The Washington PostDemocracy Dies in Darkness

Civil rights leader Barber presses Walmart to ‘uplift’ employees during shareholders meeting

The anti-poverty advocate called for new worker initiatives and a $15 minimum wage during the retailer’s annual event

Walmart is the country's largest private employer, with 1.6 million U.S. workers. (Wilfredo Lee/AP)
Placeholder while article actions load

Walmart shareholders shot down employee safety and wage initiatives on Wednesday despite a prominent civil rights activist’s insistence that the retailer has a responsibility to “uplift the voices” of employees living in poverty.

The Rev. William J. Barber II, noting the coronavirus outbreak’s disproportionate toll on Black Americans, pressed Walmart to create a worker-led committee on pandemic issues and raise its starting wage to $15 an hour.

“Perhaps thousands of your workers suffered with this disease, spread it to family members, or had to endure terrifying isolation, gasping for breath, all because they were too poor to stay home from work, too afraid of retaliation to get the time off, too beaten down by this system to be truly supported by this company and by our government in this dire hour for our nation,” said Barber, chair of the Poor People’s Campaign.

‘It feels like a war zone’: As more of them die, grocery workers increasingly fear showing up at work

The pandemic committee initiative, introduced by employee Cynthia Murray, was opposed by Walmart and voted down. The company said the measure was “unnecessary” because it had implemented ample safety and health protocols during the pandemic, including employee temperature screenings, mask requirements and as much as two weeks of paid leave for workers who need to stay home for covid-19-related reasons.

It also said employees have multiple channels, including team meetings and an ethics hotline, through which they can communicate concerns to senior management.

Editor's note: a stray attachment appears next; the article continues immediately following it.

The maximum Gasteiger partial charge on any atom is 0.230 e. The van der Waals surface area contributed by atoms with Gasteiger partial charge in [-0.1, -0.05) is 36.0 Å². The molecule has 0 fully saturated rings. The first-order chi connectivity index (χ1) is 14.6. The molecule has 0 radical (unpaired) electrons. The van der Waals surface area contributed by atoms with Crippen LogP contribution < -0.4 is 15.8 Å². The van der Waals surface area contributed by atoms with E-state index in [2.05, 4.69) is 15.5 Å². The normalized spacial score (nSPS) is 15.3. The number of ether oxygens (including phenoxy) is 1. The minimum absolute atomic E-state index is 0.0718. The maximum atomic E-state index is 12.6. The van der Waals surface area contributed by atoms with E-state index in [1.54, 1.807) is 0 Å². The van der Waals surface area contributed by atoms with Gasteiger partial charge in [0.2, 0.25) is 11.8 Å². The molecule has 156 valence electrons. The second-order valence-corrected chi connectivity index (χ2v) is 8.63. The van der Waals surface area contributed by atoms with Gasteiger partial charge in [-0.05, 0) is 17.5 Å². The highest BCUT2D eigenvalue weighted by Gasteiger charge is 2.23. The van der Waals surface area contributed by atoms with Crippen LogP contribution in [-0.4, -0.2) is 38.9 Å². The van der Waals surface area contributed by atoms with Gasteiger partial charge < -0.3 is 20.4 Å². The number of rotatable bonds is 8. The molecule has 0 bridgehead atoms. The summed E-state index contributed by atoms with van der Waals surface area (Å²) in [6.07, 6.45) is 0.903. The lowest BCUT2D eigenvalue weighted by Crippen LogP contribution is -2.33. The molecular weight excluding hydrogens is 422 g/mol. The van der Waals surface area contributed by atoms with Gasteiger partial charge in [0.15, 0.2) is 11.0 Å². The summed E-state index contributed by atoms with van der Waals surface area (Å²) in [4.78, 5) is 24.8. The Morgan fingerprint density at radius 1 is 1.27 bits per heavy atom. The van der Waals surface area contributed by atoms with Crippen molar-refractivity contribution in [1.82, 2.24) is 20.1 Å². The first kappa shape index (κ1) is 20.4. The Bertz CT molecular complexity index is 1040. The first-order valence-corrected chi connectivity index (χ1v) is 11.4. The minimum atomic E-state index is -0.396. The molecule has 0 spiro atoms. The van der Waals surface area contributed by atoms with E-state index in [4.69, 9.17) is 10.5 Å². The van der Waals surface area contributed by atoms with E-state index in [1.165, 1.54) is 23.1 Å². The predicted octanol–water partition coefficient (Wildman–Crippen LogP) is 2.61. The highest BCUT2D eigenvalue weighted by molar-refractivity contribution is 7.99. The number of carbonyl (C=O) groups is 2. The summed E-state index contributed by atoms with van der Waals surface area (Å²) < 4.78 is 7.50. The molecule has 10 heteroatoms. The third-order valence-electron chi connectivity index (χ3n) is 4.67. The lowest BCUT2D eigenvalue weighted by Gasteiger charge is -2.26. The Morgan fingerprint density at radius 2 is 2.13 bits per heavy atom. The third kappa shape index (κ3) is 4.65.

“We disagree with the assertions … that our response to the global health crisis failed our associates and communities,” the company said in a proxy filing. “Walmart quickly put in place new guidelines, policies, and procedures designed to protect associates and customers.”

At least 22 Walmart workers have died of covid, and more than 1,862 have been infected with the coronavirus, according to the labor advocacy group United for Respect, which invited Barber to speak. The Bentonville, Ark.-based company has more than 2.3 million employees worldwide, including 1.6 million in the United States.

Other shareholder proposals called on Walmart to reduce refrigerant emissions, fully disclose lobbying efforts and reassess its starting wage. None received enough votes to pass.

Shareholders, meanwhile, voted to pass all three company-supported proposals. They approved the nomination of 12 board directors, including Walmart chief executive Doug McMillon and former Yahoo CEO Marissa Mayer, and greenlighted pay packages for top executives, according to preliminary counts. The Walton family, including heirs of founder Sam Walton, holds about 49 percent of the company’s shares, its latest proxy filing shows.

This year’s hour-long webcast was a subdued version of what is typically a star-studded gathering of celebrities, executives and shareholders near the company’s Bentonville headquarters. Previous hosts and performers included Beyoncé, Taylor Swift, Jamie Foxx and Elton John. Two years ago, Sen. Bernie Sanders (I-Vt.) made waves when he singled out the company for paying workers “starvation wages” and urged it to give hourly Walmart workers a seat on the company’s board.

Walmart workers invited a special guest to crash the company’s annual meeting: Bernie Sanders

On Wednesday, Barber echoed some of those views, urging the company to raise its $11 starting wage to $15, which would bring it on par with competitors including Target, Best Buy and Amazon. (Amazon founder Jeff Bezos owns The Washington Post.)

Walmart, which gave raises to about one-third of its U.S. workforce this year, says average pay exceeds $15 an hour. Regulatory filings show that chief executive McMillon received a $22.6 million pay package last year, more than 1,000-fold the median wage of $20,942.

“Walmart is on the wrong side of history here,” Barber said about wages. “Do it because it’s the right thing to do. … Do it because your conscience knows that keeping people across America in poverty is wrong and repugnant.

His remarks come as the world’s largest retailer — with $559 billion in sales last year and a market cap of $397.6 billion — made racial equity and diversity a hallmark of its charitable giving. The company last year pledged $100 million to create a center for racial equity that it said would “address systemic racism in society head-on” by supporting the country’s financial, health-care, education and criminal justice systems.

Loading...